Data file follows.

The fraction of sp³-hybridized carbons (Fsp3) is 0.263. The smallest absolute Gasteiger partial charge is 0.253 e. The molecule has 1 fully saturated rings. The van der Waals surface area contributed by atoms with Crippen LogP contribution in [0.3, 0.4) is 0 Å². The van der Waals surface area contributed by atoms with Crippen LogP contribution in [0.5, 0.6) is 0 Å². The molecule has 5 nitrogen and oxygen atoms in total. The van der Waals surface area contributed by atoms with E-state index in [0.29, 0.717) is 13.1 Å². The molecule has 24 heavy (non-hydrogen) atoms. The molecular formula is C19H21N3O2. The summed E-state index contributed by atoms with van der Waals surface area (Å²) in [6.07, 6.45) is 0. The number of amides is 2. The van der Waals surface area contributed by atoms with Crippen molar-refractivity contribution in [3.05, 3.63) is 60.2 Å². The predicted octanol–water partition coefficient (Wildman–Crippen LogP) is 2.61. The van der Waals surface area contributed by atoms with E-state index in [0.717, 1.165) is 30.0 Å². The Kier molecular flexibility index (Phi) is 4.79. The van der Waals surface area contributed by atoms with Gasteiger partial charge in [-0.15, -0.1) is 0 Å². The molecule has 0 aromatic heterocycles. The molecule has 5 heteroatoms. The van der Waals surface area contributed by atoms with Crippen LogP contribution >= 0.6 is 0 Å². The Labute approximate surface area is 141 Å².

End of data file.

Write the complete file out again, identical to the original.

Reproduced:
The fraction of sp³-hybridized carbons (Fsp3) is 0.263. The smallest absolute Gasteiger partial charge is 0.253 e. The molecule has 1 fully saturated rings. The van der Waals surface area contributed by atoms with Crippen LogP contribution in [0.3, 0.4) is 0 Å². The van der Waals surface area contributed by atoms with Crippen LogP contribution in [0.5, 0.6) is 0 Å². The molecule has 5 nitrogen and oxygen atoms in total. The van der Waals surface area contributed by atoms with E-state index in [0.29, 0.717) is 13.1 Å². The molecule has 24 heavy (non-hydrogen) atoms. The molecular formula is C19H21N3O2. The summed E-state index contributed by atoms with van der Waals surface area (Å²) in [6.07, 6.45) is 0. The number of amides is 2. The van der Waals surface area contributed by atoms with Crippen molar-refractivity contribution in [3.05, 3.63) is 60.2 Å². The predicted octanol–water partition coefficient (Wildman–Crippen LogP) is 2.61. The van der Waals surface area contributed by atoms with E-state index in [0.717, 1.165) is 30.0 Å². The Kier molecular flexibility index (Phi) is 4.79. The van der Waals surface area contributed by atoms with Gasteiger partial charge in [-0.15, -0.1) is 0 Å². The molecule has 0 aromatic heterocycles. The molecule has 5 heteroatoms. The van der Waals surface area contributed by atoms with Crippen LogP contribution >= 0.6 is 0 Å². The Labute approximate surface area is 141 Å².